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Chris St John: UK mid caps reassuringly expensive

Chris St John: UK mid caps reassuringly expensive

by Michelle McGagh May 19, 2017 at 09:35

The 25% rally in the UK stock market since the EU referendum last June has got investors worrying whether share valuations are too high given the mixed outlook for the economy.

AXA Framlington fund manager Chris St John believes he has some arguments to reassure investors in his part of the market, the FTSE 250, which lists the medium-sized or ‘mid cap’ companies in the UK.

Mid cap stocks were hit harder by the Brexit vote than larger companies in the FTSE 100 because they were seen as having greater exposure to a potentially weakening UK economy.

Since the end of last year, however, the FTSE 250 index has caught up with the FTSE 100, with both indices now showing a total return of just over 25% since 24 June last year, as some of the gloomier economic forecasts have been ignored.

St John, the Citywire AA-rated manager of the AXA Framlington UK Mid Cap  and AXA Framlington UK funds, said while valuations are an ‘important determiner of returns’ they are ‘not everything’.

He flagged the change in the price/earnings (PE) ratio which measures share prices against their 12-month earnings, or profits, forecasts.

St John said that currently the PE ratio on the FTSE 250 was ‘at a premium to the long run average as the market is pricing in an acceleration in underlying earnings’ and ‘certainly if recent history is anything to go buy we are seeing that’.

However, he said if you go back to year ending December 2001, the FTSE 250 produced £5.5 billion of profit and in the year to October 2015 produced £18.6 billion, over a three-fold increase.

‘In terms of 12-months forward PE [at the year ending December 2001]… it was 18.9 and you would be forgiven for saying I’m not going to buy the FTSE 250 because it’s too expensive, which is an ongoing issue I have when I talk to people about the FTSE 250 space,’ said St John.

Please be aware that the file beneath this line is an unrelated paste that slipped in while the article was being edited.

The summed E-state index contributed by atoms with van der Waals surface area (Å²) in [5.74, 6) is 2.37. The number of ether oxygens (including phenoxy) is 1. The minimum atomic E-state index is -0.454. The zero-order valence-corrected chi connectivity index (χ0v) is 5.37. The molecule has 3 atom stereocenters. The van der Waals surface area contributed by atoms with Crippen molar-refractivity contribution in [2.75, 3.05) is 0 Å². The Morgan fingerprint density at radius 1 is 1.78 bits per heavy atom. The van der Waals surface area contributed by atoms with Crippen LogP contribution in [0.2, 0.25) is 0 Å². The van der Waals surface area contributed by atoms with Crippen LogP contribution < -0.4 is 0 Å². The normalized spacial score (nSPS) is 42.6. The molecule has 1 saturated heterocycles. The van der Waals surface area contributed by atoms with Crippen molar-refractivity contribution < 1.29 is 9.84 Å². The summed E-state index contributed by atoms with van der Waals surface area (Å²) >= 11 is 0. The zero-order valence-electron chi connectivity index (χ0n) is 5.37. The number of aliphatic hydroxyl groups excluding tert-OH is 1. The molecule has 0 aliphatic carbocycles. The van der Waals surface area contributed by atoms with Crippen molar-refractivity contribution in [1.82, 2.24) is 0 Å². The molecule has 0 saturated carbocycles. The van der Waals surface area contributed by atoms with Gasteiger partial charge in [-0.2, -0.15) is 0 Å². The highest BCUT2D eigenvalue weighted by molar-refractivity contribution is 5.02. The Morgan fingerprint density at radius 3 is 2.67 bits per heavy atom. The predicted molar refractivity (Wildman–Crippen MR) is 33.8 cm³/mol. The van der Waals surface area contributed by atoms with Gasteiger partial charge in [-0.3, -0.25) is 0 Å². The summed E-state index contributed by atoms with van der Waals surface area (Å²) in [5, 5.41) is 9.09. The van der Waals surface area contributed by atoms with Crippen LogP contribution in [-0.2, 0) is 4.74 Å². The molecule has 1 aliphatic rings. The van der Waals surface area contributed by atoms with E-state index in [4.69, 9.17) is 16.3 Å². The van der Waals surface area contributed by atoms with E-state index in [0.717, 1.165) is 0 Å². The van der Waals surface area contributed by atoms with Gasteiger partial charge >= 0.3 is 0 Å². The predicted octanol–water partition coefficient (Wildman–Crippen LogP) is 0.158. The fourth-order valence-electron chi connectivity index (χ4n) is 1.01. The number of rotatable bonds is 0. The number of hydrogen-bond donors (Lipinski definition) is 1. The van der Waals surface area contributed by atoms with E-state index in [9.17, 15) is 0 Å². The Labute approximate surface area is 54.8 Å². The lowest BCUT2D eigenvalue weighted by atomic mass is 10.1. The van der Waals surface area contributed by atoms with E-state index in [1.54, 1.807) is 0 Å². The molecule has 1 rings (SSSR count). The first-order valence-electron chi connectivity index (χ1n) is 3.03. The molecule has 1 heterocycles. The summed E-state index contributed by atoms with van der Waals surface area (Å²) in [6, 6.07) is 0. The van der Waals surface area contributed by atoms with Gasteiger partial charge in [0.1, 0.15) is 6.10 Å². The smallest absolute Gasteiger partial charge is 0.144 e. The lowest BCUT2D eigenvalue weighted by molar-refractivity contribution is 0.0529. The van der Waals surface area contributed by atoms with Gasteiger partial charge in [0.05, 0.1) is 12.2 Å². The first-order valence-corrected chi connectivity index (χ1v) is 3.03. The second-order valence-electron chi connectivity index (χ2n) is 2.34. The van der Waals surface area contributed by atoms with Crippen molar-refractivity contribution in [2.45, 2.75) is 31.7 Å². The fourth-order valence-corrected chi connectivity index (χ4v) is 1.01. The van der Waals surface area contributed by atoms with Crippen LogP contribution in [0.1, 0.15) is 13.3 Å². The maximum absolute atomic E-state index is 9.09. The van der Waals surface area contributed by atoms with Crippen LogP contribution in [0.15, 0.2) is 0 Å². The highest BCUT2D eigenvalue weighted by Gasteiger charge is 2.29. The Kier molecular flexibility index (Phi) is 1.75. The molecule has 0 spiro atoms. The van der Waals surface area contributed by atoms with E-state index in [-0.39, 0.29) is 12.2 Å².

‘If you roll the clock forward to the year ending October 2015 earnings more than trebled and index valued at 16.1 and so between the two points it has de-rated but bought at start and held to the end you would have made significant returns, over 300%.’

Earnings growth is also a ‘critical influence’ on equity returns and St John said a company ‘compounding earnings can compound dividends’.

‘To get those returns as an equity holder, which is crucial is the balance sheet is appropriately strong and the companies need to be appropriately financed,’ he said. 

Since 1999 the FTSE 250 earnings have been twice that of the FTSE 100 and ‘most of the returns have been driven by the compounding effect of earnings’, said St John. Total return from the FTSE 250 since 1999, including reinvestment of dividends, is 413%.

‘Start in September 1999, not a million miles from the peak of the market and think about what happened since then: the internet bubble, a pretty horrible recession and the global financial crisis…but the capital return of the FTSE 250 over this time being 215%, what is fascinating is the significant uplift you get through those reinvested dividends, nearly 200% more,’ he said.

‘How has that happened? You have a group of companies that are compounding their earnings growth and…have been able to pay compounding dividends. What has not happened is a wholesale collapse in dividend cover to drive those dividend returns up and I would argue they are sustainable and growth in dividends are sustainable as long as earnings grow.’

This growth means that investors should look to the FTSE 250 for income, said St John, although he noted that yields were not as good as in the large caps.

‘It yields less than the FTSE 100 at about 3% but the constituents are far more broad,’ he said. ‘The dividend cover of those constituents is far higher on average, it is much more sustainable and I would prefer a dividend that had a lower starting point but if it is growing sustainably and compounding, I would rather have that than a static income offered by a group of assets that are not growing their earnings.’

To deliver this growth St John is relying on ‘secular’ themes that are ‘not dependent on government policy or whether or not Brexit exists or not’.

He singled out drug distributor Clinigen (CLIN), which is the market leader in distributing drugs across borders, which St John said ‘is not without its challenges’.

The company is growing on the back of the boom in counterfeit drugs being sold and a need for a safe supply chain.

St John said the growth of self-diagnosis and consequently the purchase of drugs online means one million people a year die due to counterfeit drugs getting into the supply chain.

‘Clinigen removes that risk by taking full control of the supply chain,’ he said.

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